- The palms and soles may show increased sweating
- Rarely, it can also involve the face (ears, nose, or lips)
- The affected areas are cold to touch
- Exposure to cold temperature worsens the symptoms
- Signs and symptoms from an underlying condition, if present
- There is usually no pain, and in a majority of individuals there is no other symptoms other than the skin discoloration
Note: It is usually the permanent discoloration of skin that prompts the individual to get medical attention.
How is Acrocyanosis Diagnosed?
Acrocyanosis may be diagnosed using the following tests and exams:
- Complete physical examination with comprehensive evaluation of medical history
- Assessment of the signs and symptoms
- Dermoscopy: It is a diagnostic tool where a dermatologist examines the skin using a special magnified lens
- Wood’s lamp examination: In this procedure, the healthcare provider examines the skin using ultraviolet light. It is performed to examine the change in skin pigmentation
Skin biopsy is usually not necessary, in many cases; however, if required a skin biopsy may be undertaken. Also, in a majority of individuals, no elaborate testing is needed, apart from examination of the clinical signs and symptoms.
In the case of secondary Acrocyanosis, diagnosis of underlying conditions resulting in Acrocyanosis is often necessary. In such cases, the following tests may be performed:
- Complete blood count (CBC)
- Urine analysis
- Liver function test
- Kidney function test
- Serum electrophoresis
- Radiographic studies of the affected region, if needed
- Pulse oximetry, to determine the level of oxygen in blood
- Skin biopsy: A skin biopsy is performed and sent to a laboratory for a pathological examination. The pathologist examines the biopsy under a microscope. After putting together clinical findings, special studies on tissues (if needed) and with microscope findings, the pathologist arrives at a definitive diagnosis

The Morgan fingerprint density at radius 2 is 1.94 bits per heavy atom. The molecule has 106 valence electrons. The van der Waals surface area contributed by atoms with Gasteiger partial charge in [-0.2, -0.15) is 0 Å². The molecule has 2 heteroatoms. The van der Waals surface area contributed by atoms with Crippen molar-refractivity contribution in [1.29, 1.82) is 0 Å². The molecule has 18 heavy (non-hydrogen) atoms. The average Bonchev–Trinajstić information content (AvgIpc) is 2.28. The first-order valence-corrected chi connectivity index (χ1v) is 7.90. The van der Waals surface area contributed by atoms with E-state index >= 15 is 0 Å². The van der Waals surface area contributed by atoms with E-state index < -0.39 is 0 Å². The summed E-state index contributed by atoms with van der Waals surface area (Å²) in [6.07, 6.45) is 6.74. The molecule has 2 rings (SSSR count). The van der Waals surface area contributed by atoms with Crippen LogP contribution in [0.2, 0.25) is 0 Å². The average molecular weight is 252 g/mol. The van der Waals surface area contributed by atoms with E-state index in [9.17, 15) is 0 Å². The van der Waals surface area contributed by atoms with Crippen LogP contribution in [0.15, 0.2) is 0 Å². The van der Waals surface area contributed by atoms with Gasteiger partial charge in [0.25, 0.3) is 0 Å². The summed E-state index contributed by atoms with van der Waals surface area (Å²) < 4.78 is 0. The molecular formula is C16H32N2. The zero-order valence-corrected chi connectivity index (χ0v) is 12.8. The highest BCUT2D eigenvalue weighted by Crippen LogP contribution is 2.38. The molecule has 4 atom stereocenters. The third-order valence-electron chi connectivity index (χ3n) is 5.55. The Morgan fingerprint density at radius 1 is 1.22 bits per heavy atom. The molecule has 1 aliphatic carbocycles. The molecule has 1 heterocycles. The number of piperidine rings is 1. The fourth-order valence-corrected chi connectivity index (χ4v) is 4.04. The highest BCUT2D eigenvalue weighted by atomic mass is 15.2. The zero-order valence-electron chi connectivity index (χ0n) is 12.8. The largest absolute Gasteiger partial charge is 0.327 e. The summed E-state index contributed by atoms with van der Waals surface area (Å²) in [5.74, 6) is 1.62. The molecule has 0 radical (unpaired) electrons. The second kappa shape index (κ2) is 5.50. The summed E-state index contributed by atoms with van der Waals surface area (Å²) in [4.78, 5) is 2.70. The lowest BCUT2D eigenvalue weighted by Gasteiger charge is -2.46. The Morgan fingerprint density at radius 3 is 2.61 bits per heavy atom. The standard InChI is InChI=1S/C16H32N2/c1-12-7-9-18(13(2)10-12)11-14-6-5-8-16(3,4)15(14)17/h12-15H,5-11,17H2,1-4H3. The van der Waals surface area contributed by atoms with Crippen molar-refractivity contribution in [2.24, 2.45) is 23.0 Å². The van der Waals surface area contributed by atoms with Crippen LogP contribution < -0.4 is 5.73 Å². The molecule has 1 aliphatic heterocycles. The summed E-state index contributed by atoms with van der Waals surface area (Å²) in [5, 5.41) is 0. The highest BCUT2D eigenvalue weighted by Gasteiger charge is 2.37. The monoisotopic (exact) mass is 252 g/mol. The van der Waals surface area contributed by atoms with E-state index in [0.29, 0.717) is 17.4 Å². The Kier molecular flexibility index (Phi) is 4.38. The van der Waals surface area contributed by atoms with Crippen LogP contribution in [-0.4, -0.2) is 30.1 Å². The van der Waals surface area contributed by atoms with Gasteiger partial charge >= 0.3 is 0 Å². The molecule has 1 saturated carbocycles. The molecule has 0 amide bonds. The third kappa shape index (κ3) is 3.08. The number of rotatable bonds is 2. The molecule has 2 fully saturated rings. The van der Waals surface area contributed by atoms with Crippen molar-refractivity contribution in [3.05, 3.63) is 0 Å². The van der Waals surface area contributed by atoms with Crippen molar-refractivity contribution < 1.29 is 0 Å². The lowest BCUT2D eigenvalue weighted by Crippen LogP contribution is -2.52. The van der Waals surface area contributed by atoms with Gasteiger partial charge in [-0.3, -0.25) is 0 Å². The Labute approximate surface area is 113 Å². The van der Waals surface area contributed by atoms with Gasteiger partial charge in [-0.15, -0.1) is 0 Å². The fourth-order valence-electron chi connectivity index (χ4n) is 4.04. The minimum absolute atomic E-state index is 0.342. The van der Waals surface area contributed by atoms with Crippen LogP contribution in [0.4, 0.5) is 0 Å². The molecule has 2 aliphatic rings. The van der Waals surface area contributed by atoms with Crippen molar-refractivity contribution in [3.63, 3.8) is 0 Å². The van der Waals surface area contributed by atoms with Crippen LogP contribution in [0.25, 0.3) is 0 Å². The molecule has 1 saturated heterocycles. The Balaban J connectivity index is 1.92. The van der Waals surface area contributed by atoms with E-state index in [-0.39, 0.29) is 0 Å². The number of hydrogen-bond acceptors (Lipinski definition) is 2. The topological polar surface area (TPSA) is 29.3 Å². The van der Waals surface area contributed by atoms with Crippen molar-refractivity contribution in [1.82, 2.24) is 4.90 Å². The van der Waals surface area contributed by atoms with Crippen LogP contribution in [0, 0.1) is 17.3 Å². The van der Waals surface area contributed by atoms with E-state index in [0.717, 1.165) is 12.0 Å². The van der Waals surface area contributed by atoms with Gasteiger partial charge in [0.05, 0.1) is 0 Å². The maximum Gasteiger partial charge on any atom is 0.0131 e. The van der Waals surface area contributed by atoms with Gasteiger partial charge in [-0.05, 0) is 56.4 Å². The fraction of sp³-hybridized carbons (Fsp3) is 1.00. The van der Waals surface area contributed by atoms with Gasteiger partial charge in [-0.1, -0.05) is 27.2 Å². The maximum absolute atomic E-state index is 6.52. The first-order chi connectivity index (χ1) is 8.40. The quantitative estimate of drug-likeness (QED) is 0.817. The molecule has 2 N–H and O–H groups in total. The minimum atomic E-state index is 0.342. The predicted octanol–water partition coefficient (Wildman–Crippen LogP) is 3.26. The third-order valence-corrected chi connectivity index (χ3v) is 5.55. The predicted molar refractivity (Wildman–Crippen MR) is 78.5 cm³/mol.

Many clinical conditions may have similar signs and symptoms. Your healthcare provider may perform additional tests to rule out other clinical conditions to arrive at a definitive diagnosis.
What are the possible Complications of Acrocyanosis?
In a majority of individuals, no significant complications due to Acrocyanosis are noted. However, in some cases, the following complications may be noted:
- Cosmetic issues resulting in emotional stress
- The discoloration of skin on the extremities may remain unchanged for a long duration
- Complications arising from an underlying disorder, if any
How is Acrocyanosis Treated?
In many individuals, no treatment is necessary for primary Acrocyanosis. If required, the following treatment measures may be considered:
- For secondary Acrocyanosis, undertaking treatment of the underlying condition
- Gradually warming the affected skin region or extremities can help in improving the symptoms
- In rare cases, if the symptoms are severe, a surgical procedure called sympathectomy can be performed. It is important to note that this surgery is not performed in a vast majority of individuals
- Also, in severe cases, medications to decrease vasoconstriction may be administered
- Stress management, providing reassurance
- Symptomatic and supportive therapy, as necessary
How can Acrocyanosis be Prevented?
Current medical research has not established a method of preventing primary Acrocyanosis. However, the following measures may be considered to help lower the risk for secondary Acrocyanosis:
- Undertaking early diagnosis and treatment of any associated condition may be beneficial
- Inform your physician if you are allergic to any medication
- Avoiding exposure to cold weather and cold temperatures; use protective and warm clothing
- Managing stress, modifying certain lifestyle factors such as avoiding smoking
What is the Prognosis of Acrocyanosis? (Outcomes/Resolutions)
- The prognosis of primary Acrocyanosis is usually good. The condition is known to disappear during middle age, in a majority of individuals
- The prognosis of secondary Acrocyanosis is based on the severity of the underlying condition it is associated with
Additional and Relevant Useful Information for Acrocyanosis:
The following DoveMed website link is a useful resource for additional information: